Brighton Beach

Brighton Beach

The waves softly crash into the shore. I can hear the men yelling at each other vaguely, like the seagulls. The howling of the wind is not only covering up the sounds of the beach, of the flapping of the wings and of the children playing in the distance, but also my thoughts. Minutes before, I had had what was probably a panic attack. How do you know if something is a panic attack? My heart was racing and everything looked blurry and I felt dizzy and I believe they say that panic attacks make you feel detached from your surroundings and I think that was what I felt.

Do you know that feeling, of your stomach dropping when you suddenly realize you did something really stupid? It was a bit like that, but longer and more intense and also even more uncomfortable. I was in my room when it happened, and I always thought ‘not knowing how you got somewhere’ sounded kind of fake and overly dramatic, but I can now confirm that this is a thing that actually happens. Anyway, I’m here now and the feeling of the sand between my fingers (I just sat down and am now running my hands through the rough and grainy sand-with-broken-shells-but-also-a-bunch-of-pebbles-for-good-measure concoction that covers Brighton beach. Or any UK beach, now that I think of it…) is calming me down somewhat. So is the slightly discomforting feeling of wind and drops of salty water in my face, and the smell of it. The taste of it on my tongue, even.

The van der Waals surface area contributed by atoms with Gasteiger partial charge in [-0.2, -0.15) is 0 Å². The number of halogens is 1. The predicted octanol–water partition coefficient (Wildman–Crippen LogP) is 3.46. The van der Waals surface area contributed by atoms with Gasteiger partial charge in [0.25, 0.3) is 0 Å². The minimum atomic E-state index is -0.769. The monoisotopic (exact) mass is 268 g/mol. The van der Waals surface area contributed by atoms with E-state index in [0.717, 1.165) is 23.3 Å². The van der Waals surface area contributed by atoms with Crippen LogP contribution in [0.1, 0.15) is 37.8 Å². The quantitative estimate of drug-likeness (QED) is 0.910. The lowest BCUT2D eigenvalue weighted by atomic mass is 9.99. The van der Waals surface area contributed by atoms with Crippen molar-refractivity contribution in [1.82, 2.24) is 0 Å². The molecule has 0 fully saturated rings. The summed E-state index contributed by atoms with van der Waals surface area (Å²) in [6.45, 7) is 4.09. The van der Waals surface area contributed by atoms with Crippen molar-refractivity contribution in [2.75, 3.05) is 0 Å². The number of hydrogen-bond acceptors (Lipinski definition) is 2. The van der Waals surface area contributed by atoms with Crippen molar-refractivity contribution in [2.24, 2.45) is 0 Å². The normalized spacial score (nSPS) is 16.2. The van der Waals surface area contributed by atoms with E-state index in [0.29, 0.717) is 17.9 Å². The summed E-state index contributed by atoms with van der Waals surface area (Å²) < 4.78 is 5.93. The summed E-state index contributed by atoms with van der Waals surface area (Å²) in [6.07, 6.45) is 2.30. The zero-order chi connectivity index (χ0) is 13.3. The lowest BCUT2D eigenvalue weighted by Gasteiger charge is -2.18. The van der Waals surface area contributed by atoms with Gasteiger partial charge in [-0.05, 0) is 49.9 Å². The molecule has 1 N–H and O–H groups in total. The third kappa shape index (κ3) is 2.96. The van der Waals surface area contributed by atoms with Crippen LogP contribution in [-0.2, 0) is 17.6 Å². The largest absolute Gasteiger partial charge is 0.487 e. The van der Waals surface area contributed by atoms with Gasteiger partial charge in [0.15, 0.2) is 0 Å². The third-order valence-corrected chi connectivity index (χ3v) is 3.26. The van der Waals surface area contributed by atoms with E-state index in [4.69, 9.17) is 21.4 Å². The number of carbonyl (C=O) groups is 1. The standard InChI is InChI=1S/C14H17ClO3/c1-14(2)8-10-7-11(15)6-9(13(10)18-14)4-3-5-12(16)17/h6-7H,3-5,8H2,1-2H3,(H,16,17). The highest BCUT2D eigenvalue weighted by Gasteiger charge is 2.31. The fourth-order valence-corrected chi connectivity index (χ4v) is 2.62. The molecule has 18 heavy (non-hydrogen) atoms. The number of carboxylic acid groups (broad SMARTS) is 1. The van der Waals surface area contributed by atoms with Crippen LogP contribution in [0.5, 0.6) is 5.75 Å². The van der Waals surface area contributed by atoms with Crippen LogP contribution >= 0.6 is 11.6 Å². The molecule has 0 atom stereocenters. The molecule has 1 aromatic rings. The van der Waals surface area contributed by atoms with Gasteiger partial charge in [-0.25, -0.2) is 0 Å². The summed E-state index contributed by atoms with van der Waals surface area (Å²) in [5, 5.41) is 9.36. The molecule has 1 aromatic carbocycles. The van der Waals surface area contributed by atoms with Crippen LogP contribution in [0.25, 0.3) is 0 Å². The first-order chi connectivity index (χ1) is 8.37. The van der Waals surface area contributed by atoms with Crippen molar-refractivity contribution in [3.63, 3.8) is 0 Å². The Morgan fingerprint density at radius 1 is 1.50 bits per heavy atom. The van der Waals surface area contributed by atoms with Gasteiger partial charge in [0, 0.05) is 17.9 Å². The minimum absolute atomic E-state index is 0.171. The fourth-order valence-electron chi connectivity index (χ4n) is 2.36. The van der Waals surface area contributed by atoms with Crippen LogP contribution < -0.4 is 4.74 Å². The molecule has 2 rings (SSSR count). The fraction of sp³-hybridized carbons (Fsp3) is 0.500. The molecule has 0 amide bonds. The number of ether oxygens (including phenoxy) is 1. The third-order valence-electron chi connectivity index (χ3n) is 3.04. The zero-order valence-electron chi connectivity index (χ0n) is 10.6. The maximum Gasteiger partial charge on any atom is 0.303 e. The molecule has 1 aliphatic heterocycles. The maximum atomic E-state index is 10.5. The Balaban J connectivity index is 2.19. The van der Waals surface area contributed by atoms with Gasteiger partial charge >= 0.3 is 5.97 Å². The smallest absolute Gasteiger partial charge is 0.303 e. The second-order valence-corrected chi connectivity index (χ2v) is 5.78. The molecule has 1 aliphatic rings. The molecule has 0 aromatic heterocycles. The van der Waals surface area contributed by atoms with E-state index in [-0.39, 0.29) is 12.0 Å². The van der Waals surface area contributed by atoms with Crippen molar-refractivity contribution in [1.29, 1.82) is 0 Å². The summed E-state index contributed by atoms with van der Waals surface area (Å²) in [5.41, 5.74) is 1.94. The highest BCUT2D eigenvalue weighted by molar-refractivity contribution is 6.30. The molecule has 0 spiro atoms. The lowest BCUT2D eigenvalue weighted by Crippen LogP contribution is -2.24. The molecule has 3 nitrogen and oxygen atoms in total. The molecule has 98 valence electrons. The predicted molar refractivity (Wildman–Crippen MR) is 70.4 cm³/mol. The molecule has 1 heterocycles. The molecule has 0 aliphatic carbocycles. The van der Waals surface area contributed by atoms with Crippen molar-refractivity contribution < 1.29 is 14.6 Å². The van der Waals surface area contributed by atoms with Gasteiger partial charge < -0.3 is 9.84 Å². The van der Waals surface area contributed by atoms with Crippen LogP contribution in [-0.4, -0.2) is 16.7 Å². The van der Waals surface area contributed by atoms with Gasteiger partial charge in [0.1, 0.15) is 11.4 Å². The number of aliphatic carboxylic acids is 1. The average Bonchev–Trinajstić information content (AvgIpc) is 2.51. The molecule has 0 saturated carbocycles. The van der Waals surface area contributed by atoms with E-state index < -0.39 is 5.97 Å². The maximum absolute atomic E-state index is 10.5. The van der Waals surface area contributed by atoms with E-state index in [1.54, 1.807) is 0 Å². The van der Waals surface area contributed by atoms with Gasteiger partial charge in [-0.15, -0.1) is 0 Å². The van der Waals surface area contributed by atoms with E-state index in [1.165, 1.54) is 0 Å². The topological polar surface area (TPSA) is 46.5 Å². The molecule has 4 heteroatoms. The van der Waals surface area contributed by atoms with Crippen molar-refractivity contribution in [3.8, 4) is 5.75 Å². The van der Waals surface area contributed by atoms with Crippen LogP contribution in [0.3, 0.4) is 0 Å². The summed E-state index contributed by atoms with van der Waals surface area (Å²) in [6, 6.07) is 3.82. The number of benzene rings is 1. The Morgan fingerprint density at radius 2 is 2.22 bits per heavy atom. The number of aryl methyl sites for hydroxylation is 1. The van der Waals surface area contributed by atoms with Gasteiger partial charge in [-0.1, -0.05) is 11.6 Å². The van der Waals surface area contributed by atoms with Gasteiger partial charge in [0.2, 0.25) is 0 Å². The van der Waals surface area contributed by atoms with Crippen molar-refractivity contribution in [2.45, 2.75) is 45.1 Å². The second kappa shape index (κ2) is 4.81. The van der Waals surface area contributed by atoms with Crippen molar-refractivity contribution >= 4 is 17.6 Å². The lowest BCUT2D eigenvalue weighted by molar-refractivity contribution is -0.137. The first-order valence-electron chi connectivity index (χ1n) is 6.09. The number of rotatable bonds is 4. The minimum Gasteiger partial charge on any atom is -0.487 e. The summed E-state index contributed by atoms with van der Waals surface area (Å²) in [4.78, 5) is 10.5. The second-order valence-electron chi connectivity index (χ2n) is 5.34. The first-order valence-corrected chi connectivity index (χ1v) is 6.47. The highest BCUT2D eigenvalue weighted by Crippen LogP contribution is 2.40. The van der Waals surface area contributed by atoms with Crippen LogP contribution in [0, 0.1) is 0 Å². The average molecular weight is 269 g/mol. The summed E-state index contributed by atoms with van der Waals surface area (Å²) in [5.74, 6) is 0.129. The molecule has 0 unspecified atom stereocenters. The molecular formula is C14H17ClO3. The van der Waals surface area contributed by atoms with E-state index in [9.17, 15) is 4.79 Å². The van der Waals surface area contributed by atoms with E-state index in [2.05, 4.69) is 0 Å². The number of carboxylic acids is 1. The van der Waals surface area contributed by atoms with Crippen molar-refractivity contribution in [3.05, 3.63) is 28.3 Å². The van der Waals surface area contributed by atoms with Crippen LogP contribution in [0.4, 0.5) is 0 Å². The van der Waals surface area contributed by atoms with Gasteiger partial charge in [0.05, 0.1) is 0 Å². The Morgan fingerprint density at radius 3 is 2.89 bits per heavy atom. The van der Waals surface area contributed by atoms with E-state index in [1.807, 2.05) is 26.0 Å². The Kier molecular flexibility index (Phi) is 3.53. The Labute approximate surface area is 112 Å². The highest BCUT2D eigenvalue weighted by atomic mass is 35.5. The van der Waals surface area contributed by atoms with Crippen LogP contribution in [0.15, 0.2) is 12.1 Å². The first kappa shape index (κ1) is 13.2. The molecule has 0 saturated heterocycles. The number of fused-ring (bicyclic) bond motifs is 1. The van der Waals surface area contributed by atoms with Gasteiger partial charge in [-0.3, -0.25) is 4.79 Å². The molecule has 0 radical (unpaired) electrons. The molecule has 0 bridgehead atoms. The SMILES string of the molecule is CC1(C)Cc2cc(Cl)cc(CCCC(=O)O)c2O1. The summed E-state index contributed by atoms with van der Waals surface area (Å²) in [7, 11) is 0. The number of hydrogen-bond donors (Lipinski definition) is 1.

You’d expect a person to want calm and quiet when they’re having a panic attack but I think the sensory overload is taking up so much of my attention that I don’t have enough left for panicking. It feels good not to be panicking. The wind is blowing away the clouds, and I would love to see that as a metaphor of my distress fainting away but I’d rather not because while the clouds are moving away, the sky is also turning darker.

I don’t want my sky to be dark. I want it to be blue. I’m not ready for dark skies.

Lola van Scharrenburg

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